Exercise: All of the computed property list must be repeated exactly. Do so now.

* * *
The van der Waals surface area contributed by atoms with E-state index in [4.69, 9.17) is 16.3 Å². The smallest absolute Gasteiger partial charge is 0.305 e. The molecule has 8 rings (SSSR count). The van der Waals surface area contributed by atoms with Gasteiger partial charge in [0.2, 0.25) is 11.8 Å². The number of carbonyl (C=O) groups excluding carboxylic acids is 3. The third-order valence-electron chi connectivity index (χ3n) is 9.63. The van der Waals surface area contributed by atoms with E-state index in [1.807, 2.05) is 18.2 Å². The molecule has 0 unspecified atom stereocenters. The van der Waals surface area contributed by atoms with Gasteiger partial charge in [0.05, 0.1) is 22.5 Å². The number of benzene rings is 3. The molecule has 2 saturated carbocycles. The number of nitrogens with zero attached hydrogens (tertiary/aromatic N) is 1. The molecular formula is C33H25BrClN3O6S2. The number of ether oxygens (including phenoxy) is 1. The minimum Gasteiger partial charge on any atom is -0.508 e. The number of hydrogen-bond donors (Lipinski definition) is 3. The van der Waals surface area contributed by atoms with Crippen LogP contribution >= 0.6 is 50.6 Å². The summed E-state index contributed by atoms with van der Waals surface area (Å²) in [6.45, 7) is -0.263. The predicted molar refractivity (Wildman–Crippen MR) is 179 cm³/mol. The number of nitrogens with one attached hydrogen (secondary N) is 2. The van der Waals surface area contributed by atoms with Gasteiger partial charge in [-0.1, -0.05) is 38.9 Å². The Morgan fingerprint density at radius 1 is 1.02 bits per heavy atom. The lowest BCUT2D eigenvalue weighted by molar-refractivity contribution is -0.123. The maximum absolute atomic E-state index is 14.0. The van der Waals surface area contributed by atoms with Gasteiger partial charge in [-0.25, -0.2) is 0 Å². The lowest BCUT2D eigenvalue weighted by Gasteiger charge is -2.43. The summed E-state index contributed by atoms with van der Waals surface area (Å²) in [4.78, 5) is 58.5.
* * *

The van der Waals surface area contributed by atoms with E-state index in [4.69, 9.17) is 16.3 Å². The smallest absolute Gasteiger partial charge is 0.305 e. The molecule has 8 rings (SSSR count). The van der Waals surface area contributed by atoms with Gasteiger partial charge in [0.2, 0.25) is 11.8 Å². The number of carbonyl (C=O) groups excluding carboxylic acids is 3. The third-order valence-electron chi connectivity index (χ3n) is 9.63. The van der Waals surface area contributed by atoms with E-state index in [1.807, 2.05) is 18.2 Å². The molecule has 0 unspecified atom stereocenters. The van der Waals surface area contributed by atoms with Gasteiger partial charge in [0.05, 0.1) is 22.5 Å². The number of benzene rings is 3. The molecule has 2 saturated carbocycles. The number of nitrogens with zero attached hydrogens (tertiary/aromatic N) is 1. The molecular formula is C33H25BrClN3O6S2. The number of ether oxygens (including phenoxy) is 1. The minimum Gasteiger partial charge on any atom is -0.508 e. The number of hydrogen-bond donors (Lipinski definition) is 3. The van der Waals surface area contributed by atoms with Crippen LogP contribution >= 0.6 is 50.6 Å². The summed E-state index contributed by atoms with van der Waals surface area (Å²) in [6.45, 7) is -0.263. The predicted molar refractivity (Wildman–Crippen MR) is 179 cm³/mol. The number of nitrogens with one attached hydrogen (secondary N) is 2. The van der Waals surface area contributed by atoms with Gasteiger partial charge in [-0.1, -0.05) is 38.9 Å². The Morgan fingerprint density at radius 1 is 1.02 bits per heavy atom. The lowest BCUT2D eigenvalue weighted by molar-refractivity contribution is -0.123. The maximum absolute atomic E-state index is 14.0. The van der Waals surface area contributed by atoms with Gasteiger partial charge in [-0.25, -0.2) is 0 Å². The lowest BCUT2D eigenvalue weighted by Gasteiger charge is -2.43. The summed E-state index contributed by atoms with van der Waals surface area (Å²) in [4.78, 5) is 58.5.